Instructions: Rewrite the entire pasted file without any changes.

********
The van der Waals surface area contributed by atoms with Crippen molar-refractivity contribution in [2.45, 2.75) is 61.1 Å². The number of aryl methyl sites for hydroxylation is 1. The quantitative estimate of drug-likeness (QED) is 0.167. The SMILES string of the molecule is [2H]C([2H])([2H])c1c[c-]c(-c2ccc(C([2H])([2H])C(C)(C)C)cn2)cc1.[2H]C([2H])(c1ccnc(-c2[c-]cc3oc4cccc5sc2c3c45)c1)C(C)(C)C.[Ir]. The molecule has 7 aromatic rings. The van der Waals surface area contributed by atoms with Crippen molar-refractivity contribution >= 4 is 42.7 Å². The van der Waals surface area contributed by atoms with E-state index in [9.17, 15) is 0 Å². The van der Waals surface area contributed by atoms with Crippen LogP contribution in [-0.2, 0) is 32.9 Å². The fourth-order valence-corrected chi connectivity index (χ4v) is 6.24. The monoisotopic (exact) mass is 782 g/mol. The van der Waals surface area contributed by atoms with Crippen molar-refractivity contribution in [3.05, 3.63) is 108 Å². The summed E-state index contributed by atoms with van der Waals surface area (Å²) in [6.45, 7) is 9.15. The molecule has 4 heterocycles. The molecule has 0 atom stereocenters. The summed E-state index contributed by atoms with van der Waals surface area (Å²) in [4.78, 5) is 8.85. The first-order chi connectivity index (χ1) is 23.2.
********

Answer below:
The van der Waals surface area contributed by atoms with Crippen molar-refractivity contribution in [2.45, 2.75) is 61.1 Å². The number of aryl methyl sites for hydroxylation is 1. The quantitative estimate of drug-likeness (QED) is 0.167. The SMILES string of the molecule is [2H]C([2H])([2H])c1c[c-]c(-c2ccc(C([2H])([2H])C(C)(C)C)cn2)cc1.[2H]C([2H])(c1ccnc(-c2[c-]cc3oc4cccc5sc2c3c45)c1)C(C)(C)C.[Ir]. The molecule has 7 aromatic rings. The van der Waals surface area contributed by atoms with Crippen molar-refractivity contribution >= 4 is 42.7 Å². The van der Waals surface area contributed by atoms with E-state index in [9.17, 15) is 0 Å². The van der Waals surface area contributed by atoms with Crippen LogP contribution in [-0.2, 0) is 32.9 Å². The fourth-order valence-corrected chi connectivity index (χ4v) is 6.24. The monoisotopic (exact) mass is 782 g/mol. The van der Waals surface area contributed by atoms with Crippen molar-refractivity contribution in [3.05, 3.63) is 108 Å². The summed E-state index contributed by atoms with van der Waals surface area (Å²) in [6.45, 7) is 9.15. The molecule has 4 heterocycles. The molecule has 0 atom stereocenters. The summed E-state index contributed by atoms with van der Waals surface area (Å²) in [4.78, 5) is 8.85. The first-order chi connectivity index (χ1) is 23.2.